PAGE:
As far as DIY customer support resources, they have a good knowledge base and auto-translate features to serve different languages. Though you can do that with Google Translate, I think that indicates a level of investment and thought.
They also have a good selection of video tutorials, which show a level of investment in their customer support infrastructure.
In addition to web hosting, HostPapa provides a suite of high-quality complimentary services. Most web hosts provide things like domains, email, design services, etc.
But HostPapa provides those services at a higher level, in my opinion.
For example, they don’t just sell domains – they are a domain registrar (rather than reseller) – so they have a bigger selection of domain TLDs and better pricing than other hosting companies. They are a great place for domain registration.
The same goes for email and design services – and specialized hosting services. HostPapa offers VPS hosting for any resource-hungry business website in addition to a better-than-most WordPress Hosting product.
Improved Onboarding & Usability
When I first launched my small project with HostPapa years ago, I had a ton of issues with their onboarding (i.e., going from signing up to using the service) process. It was really quite frustrating.
However, when I revisited the service a few months ago, they had improved the flow, transparency, and software for their checkout and setup process. It’s the constant improvement that is always good to see at a hosting company.
They have lots of small touches that make the signup and setup process much easier. While it’s not the absolute best that I’ve seen (SiteGround or InMotion Hosting, or Bluehost share that title) – it’s trending in the right direction. You can tell that they have resources dedicated to the project, which is great because they’re able to implement the newest onboarding practices.
HostPapa is very focused on its target market (despite some of its claims). Small businesses are their wheelhouse – so things like email hosting and transfers are integrated right into the checkout and setup process.
I always point out that the core job of a web host is to serve website files when someone types in your domain name – but most agree that there’s a missing adverb. It should be “to serve website files quickly.”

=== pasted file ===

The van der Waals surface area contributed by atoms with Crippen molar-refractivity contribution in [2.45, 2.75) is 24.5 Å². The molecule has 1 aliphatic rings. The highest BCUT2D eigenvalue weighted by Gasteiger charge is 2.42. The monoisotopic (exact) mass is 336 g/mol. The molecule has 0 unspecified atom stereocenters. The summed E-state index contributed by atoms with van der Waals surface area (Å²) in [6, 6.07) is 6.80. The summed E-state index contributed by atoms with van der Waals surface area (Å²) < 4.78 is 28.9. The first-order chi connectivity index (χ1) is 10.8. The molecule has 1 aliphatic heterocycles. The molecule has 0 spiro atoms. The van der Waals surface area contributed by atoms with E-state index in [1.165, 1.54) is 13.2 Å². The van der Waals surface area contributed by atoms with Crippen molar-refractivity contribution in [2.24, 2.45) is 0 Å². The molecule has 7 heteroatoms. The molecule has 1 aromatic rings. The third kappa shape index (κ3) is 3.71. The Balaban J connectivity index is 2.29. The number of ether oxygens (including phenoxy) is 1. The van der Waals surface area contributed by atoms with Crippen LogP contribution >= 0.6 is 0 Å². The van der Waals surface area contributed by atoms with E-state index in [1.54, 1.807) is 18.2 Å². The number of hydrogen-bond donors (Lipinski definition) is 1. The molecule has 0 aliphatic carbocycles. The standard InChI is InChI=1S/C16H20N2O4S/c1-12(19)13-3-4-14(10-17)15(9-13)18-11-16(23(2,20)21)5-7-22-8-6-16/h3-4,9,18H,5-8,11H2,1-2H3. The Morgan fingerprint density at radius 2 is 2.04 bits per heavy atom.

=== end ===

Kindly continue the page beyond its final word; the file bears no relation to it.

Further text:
While server speed is not the only factor in overall website speed, it is an important factor. After all, no matter how fast you compress or speed up your website, you can only go as fast as your server can respond.
Measuring server speed and response time is a complicated issue. Only the network engineers at HostPapa can definitively say what’s going on with server speed. But anyone can get a general idea of server performance.
The measurement is called Time To First Byte (TTFB) – it shows how quickly a server delivers the first byte of information after it receives a request.
As you can see – not only is HostPapa doing fine – I can tell you that they’ve improved over the years. That’s good to see, especially with solid growth over those same years.
Now, TTFB is best measured as a trend. That trend is good – but a ton depends on how you manage your website and how they continue to manage their servers & critical vendors.
HostPapa’s uptime guarantee is solid, with high rates of uptime and few incidents, according to their Network Status page.
Every hosting company has issues with downtime. Even YouTube and Amazon have experienced outages in the past. HostPapa does well with infrastructure transparency and basic speed tests, so I’ll put them in the “pro” column for performance.
Cons of HostPapa
Like any web host, HostPapa has drawbacks. You can find plenty of HostPapa complaints around the Internet. Some are valid, and some are simply anecdotal. Here are the main problems I encountered while using HostPapa for hosting.
As I mentioned in the pros section – HostPapa is competitive based on value pricing. But not everyone needs higher value for higher pricing. Sometimes, you need a website to fit within a budget. Or sometimes, you are looking for the best price for a certain set of features.
I’ve had clients in the former bucket – and I have projects in the latter bucket. For example – I have had several microsites that needed a shared hosting plan that has enough databases and domains to host them all while providing just enough memory to handle predictable, consistent traffic – for a low price.